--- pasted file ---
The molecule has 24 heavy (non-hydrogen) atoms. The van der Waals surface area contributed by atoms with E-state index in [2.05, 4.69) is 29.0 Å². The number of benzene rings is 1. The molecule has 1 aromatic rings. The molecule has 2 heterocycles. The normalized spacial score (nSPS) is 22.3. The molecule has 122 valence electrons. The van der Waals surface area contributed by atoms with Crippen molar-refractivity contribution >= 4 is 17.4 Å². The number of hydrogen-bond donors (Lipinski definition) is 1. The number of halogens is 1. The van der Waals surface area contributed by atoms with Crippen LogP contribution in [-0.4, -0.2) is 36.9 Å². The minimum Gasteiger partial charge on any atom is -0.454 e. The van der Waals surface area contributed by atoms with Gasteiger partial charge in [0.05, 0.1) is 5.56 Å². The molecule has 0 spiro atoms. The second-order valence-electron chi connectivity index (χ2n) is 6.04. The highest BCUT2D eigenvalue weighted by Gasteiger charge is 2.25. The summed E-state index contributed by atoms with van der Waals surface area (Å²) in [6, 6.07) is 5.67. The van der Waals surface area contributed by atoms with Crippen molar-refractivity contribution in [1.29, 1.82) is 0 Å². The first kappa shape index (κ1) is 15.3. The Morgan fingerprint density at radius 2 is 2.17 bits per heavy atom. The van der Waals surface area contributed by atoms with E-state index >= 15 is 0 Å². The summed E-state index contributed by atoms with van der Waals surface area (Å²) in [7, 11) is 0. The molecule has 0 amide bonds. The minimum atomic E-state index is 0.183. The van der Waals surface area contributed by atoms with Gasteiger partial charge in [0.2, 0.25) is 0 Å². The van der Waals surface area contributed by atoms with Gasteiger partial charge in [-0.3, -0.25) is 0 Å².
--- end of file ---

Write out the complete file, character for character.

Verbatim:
The molecule has 24 heavy (non-hydrogen) atoms. The van der Waals surface area contributed by atoms with E-state index in [2.05, 4.69) is 29.0 Å². The number of benzene rings is 1. The molecule has 1 aromatic rings. The molecule has 2 heterocycles. The normalized spacial score (nSPS) is 22.3. The molecule has 122 valence electrons. The van der Waals surface area contributed by atoms with Crippen molar-refractivity contribution >= 4 is 17.4 Å². The number of hydrogen-bond donors (Lipinski definition) is 1. The number of halogens is 1. The van der Waals surface area contributed by atoms with Crippen LogP contribution in [-0.4, -0.2) is 36.9 Å². The minimum Gasteiger partial charge on any atom is -0.454 e. The van der Waals surface area contributed by atoms with Gasteiger partial charge in [0.05, 0.1) is 5.56 Å². The molecule has 0 spiro atoms. The second-order valence-electron chi connectivity index (χ2n) is 6.04. The highest BCUT2D eigenvalue weighted by Gasteiger charge is 2.25. The summed E-state index contributed by atoms with van der Waals surface area (Å²) in [6, 6.07) is 5.67. The van der Waals surface area contributed by atoms with Crippen molar-refractivity contribution in [1.29, 1.82) is 0 Å². The first kappa shape index (κ1) is 15.3. The Morgan fingerprint density at radius 2 is 2.17 bits per heavy atom. The van der Waals surface area contributed by atoms with E-state index >= 15 is 0 Å². The summed E-state index contributed by atoms with van der Waals surface area (Å²) in [7, 11) is 0. The molecule has 0 amide bonds. The minimum atomic E-state index is 0.183. The van der Waals surface area contributed by atoms with Gasteiger partial charge in [0.2, 0.25) is 0 Å². The van der Waals surface area contributed by atoms with Gasteiger partial charge in [-0.3, -0.25) is 0 Å².